Knoxville Raceway, the “sprint car capital of the world,” will host its inaugural NASCAR Camping World Truck Series race on Friday night.
For Xfinity Series regular Michael Annett, it’s a meaningful moment.
Before he races his JR Motorsports Xfinity entry at Atlanta Motor Speedway on Saturday (3:30 p.m. ET, NBCSN), Annett will compete in the Knoxville Truck race for Young’s Motorsports in its No. 02 entry.
The Annett family has a long, successful history at Knoxville. Michael’s late father, Harrold Annett, owned the No. 12 Mickow sprint car that raced at Knoxville weekly during the 1970s and 1980s.
Harrold Annett, who passed away this past March, earned a Knoxville track championship in 1980 as team owner for driver Mike Brooks.
Later on in the 1980s and into the 1990s, Harrold had more success with driver Sammy Swindell, who took the No. 1 sprint car – bearing the colors of Harrold’s trucking company, TMC Transportation – to numerous wins at Knoxville.
Now, Michael Annett gets to add to that legacy, starting with the Trucks’ opening practice on Thursday night.
“I’m really excited,” Annett said Thursday morning in a media teleconference. “I’ve dreamt about running a race at Knoxville pretty much forever. I was there when I was three days old, so the fact that tonight, I get to make my first laps there is just really exciting.”
“It’s awesome that NASCAR decided to go there. When it popped up on the schedule, I called my people right away and said ‘I need to be in that race.’ The fact that (Young’s Motorsports owner) Tyler Young was accommodating to me – he’s a good buddy of mine – and the fact I get to do that with his organization is pretty special.”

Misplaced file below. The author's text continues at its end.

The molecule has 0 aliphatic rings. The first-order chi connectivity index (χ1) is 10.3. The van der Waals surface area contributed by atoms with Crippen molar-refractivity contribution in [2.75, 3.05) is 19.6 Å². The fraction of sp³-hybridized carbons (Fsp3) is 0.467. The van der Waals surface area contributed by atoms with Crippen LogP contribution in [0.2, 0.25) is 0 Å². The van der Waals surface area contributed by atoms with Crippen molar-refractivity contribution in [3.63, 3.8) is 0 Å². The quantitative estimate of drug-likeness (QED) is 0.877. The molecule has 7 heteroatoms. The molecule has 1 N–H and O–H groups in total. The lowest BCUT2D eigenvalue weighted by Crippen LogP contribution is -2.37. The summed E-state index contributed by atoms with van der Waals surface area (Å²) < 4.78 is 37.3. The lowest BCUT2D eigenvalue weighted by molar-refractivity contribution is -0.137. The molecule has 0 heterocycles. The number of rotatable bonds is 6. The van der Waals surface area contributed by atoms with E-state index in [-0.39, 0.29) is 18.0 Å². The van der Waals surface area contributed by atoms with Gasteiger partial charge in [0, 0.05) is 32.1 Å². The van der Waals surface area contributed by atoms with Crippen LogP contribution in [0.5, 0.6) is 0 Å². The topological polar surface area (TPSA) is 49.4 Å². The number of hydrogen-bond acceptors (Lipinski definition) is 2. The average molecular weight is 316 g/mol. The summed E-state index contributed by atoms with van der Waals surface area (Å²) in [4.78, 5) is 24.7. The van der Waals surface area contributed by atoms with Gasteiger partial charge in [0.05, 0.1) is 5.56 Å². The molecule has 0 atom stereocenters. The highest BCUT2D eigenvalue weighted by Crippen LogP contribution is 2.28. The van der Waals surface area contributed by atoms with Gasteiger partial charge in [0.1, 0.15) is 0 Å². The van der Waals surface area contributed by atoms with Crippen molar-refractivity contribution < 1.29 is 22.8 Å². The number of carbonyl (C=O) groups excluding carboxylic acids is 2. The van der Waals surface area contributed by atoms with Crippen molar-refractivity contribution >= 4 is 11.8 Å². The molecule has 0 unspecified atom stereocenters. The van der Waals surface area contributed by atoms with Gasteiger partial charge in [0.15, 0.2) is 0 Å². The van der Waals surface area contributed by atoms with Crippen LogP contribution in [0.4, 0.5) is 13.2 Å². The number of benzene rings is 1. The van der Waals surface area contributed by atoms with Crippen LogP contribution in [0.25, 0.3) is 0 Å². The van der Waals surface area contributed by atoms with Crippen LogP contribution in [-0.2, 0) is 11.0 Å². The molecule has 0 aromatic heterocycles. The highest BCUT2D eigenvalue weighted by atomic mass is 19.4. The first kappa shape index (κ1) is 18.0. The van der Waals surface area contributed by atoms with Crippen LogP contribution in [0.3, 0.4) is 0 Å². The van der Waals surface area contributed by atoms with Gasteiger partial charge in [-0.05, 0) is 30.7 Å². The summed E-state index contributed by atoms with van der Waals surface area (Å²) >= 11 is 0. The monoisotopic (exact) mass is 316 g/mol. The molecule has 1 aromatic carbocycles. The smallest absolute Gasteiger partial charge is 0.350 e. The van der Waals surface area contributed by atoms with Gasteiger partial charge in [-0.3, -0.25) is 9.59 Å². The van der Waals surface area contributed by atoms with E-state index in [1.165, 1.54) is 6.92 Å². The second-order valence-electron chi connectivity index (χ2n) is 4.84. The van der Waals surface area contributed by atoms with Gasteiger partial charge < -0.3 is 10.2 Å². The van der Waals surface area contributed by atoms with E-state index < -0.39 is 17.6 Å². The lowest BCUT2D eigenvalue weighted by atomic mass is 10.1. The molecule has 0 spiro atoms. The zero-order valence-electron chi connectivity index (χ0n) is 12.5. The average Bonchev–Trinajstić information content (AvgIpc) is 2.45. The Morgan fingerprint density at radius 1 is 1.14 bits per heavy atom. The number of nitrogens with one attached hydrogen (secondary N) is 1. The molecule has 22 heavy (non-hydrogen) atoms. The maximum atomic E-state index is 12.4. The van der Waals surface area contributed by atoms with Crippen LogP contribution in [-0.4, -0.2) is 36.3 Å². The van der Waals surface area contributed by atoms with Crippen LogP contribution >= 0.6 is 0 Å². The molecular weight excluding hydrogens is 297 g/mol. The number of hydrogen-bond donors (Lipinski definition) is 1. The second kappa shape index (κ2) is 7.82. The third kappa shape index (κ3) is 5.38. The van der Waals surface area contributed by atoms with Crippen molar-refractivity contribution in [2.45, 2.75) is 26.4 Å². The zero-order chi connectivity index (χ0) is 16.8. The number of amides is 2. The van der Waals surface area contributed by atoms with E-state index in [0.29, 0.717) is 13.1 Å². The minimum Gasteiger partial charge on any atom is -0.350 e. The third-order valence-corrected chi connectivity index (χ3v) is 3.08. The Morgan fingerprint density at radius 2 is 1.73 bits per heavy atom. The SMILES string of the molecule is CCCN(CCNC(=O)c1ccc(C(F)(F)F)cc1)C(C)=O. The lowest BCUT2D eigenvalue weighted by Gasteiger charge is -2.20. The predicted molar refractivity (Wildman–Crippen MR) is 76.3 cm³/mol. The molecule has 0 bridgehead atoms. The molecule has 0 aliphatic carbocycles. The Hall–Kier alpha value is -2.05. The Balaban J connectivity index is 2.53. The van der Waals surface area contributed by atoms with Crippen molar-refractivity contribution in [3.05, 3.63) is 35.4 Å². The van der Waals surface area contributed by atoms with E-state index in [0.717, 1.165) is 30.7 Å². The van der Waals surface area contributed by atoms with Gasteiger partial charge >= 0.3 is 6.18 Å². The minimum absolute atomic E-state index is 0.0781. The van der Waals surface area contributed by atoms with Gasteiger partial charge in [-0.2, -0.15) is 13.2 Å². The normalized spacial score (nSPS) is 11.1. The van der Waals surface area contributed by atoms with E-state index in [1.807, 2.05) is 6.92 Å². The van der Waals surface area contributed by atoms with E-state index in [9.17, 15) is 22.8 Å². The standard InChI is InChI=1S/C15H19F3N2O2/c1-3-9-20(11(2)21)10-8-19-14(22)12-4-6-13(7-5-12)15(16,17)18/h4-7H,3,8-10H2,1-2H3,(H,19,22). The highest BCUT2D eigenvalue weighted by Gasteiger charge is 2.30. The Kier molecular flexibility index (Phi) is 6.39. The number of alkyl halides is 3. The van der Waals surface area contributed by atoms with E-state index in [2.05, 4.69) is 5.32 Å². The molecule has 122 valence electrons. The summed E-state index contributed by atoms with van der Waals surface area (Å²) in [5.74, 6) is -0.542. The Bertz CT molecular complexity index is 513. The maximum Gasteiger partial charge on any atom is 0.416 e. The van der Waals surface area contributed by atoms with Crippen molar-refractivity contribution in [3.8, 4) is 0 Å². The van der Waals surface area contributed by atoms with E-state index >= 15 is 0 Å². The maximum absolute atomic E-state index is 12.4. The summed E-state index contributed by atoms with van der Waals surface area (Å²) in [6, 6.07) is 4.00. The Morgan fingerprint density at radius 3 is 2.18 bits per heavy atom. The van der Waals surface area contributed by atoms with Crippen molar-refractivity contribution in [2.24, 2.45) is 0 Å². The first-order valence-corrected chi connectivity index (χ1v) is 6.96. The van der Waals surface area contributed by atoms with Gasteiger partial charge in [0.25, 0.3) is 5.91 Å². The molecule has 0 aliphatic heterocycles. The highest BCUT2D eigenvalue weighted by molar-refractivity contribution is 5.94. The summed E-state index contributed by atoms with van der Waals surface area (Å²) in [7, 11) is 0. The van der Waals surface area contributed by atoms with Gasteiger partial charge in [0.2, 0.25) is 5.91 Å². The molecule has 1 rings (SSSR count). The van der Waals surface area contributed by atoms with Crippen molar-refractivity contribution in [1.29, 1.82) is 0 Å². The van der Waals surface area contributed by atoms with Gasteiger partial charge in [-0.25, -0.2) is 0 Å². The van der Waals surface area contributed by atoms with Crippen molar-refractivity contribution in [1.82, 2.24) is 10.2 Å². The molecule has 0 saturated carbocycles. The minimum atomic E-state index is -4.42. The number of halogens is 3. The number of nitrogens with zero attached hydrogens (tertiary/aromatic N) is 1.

There’s also a Cup regular competing at Knoxville. Chase Briscoe is back with Roper Racing for his third Truck start of the season.
One of them was on the dirt at Bristol Motor Speedway back in March, where he finished fifth.
Briscoe said in his own media teleconference on Wednesday that being able to race as often as he can, no matter the car or the surface, makes him “sharper.”
“Even though the cars are totally different and the discipline is different, you’re always learning as a race car driver, so, for me, just being able to race as much as I can, especially with how we don’t have practice anymore — just getting any seat time is better than sitting at home in my opinion,” Briscoe said.
He also believes that having the Trucks race at Knoxville, one of dirt racing’s most hallowed venues, is important to help continue a growing crossover between the dirt world and the NASCAR world.
That crossover has been fueled by events such as the first Cup race on dirt in 50 years at Bristol, as well as the exploits of Kyle Larson, whose success in both worlds this season has made headlines.
“I feel like you’ve seen more sprint car people that in the past wouldn’t really watch NASCAR, but now they do because they have people to cheer for or root for on the NASCAR side,” Briscoe noted. “And the same with NASCAR people that probably would have never watched a sprint car race.
“Now they can watch guys that they watch on Sunday go race sprint cars at the local track or whatever and it gives them a reason to go that they probably wouldn’t have gone if it wasn’t for that. So, I think it’s just a really good crossover for our sport and sprint car racing or dirt track racing in general.
“The more fans that we can get, the better, I think, for all involved.”
The Trucks will practice Thursday night from 7:05-8:25 p.m. ET. On Friday, four qualifying heat races (15 laps each; 7, 7:15, 7:30 and 7:45 p.m. ET) will set the field for the Corn Belt 150 later that night at 9 p.m. ET. All sessions will air on FS1.